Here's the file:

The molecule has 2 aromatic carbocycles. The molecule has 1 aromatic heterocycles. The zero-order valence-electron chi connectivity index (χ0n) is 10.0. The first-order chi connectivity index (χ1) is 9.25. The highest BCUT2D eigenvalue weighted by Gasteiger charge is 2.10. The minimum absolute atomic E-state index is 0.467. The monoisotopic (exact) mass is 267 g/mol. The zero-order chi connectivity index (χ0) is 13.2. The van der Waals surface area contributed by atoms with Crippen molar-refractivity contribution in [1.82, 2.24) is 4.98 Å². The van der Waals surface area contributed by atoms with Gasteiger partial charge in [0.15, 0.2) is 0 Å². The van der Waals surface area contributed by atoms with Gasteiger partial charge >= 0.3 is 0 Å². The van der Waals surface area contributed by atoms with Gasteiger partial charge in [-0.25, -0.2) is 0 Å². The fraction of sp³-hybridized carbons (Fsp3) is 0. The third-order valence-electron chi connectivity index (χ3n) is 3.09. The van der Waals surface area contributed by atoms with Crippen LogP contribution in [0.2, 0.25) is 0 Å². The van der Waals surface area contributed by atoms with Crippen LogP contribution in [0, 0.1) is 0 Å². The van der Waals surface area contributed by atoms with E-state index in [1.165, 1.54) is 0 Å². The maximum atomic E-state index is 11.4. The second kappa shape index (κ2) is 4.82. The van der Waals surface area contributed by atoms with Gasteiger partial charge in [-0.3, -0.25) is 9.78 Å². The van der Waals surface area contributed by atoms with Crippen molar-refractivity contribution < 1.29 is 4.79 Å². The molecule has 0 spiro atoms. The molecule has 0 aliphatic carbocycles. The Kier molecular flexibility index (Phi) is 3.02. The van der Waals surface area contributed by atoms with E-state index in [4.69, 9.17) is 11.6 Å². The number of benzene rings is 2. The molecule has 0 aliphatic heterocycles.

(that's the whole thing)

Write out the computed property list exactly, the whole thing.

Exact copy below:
The molecule has 2 aromatic carbocycles. The molecule has 1 aromatic heterocycles. The zero-order valence-electron chi connectivity index (χ0n) is 10.0. The first-order chi connectivity index (χ1) is 9.25. The highest BCUT2D eigenvalue weighted by Gasteiger charge is 2.10. The minimum absolute atomic E-state index is 0.467. The monoisotopic (exact) mass is 267 g/mol. The zero-order chi connectivity index (χ0) is 13.2. The van der Waals surface area contributed by atoms with Crippen molar-refractivity contribution in [1.82, 2.24) is 4.98 Å². The van der Waals surface area contributed by atoms with Gasteiger partial charge in [0.15, 0.2) is 0 Å². The van der Waals surface area contributed by atoms with Gasteiger partial charge >= 0.3 is 0 Å². The van der Waals surface area contributed by atoms with Gasteiger partial charge in [-0.25, -0.2) is 0 Å². The fraction of sp³-hybridized carbons (Fsp3) is 0. The third-order valence-electron chi connectivity index (χ3n) is 3.09. The van der Waals surface area contributed by atoms with Crippen LogP contribution in [0.2, 0.25) is 0 Å². The van der Waals surface area contributed by atoms with Crippen LogP contribution in [0, 0.1) is 0 Å². The van der Waals surface area contributed by atoms with E-state index in [1.165, 1.54) is 0 Å². The maximum atomic E-state index is 11.4. The second kappa shape index (κ2) is 4.82. The van der Waals surface area contributed by atoms with Gasteiger partial charge in [-0.3, -0.25) is 9.78 Å². The van der Waals surface area contributed by atoms with Crippen molar-refractivity contribution < 1.29 is 4.79 Å². The molecule has 0 spiro atoms. The molecule has 0 aliphatic carbocycles. The Kier molecular flexibility index (Phi) is 3.02. The van der Waals surface area contributed by atoms with E-state index in [4.69, 9.17) is 11.6 Å². The number of benzene rings is 2. The molecule has 0 aliphatic heterocycles.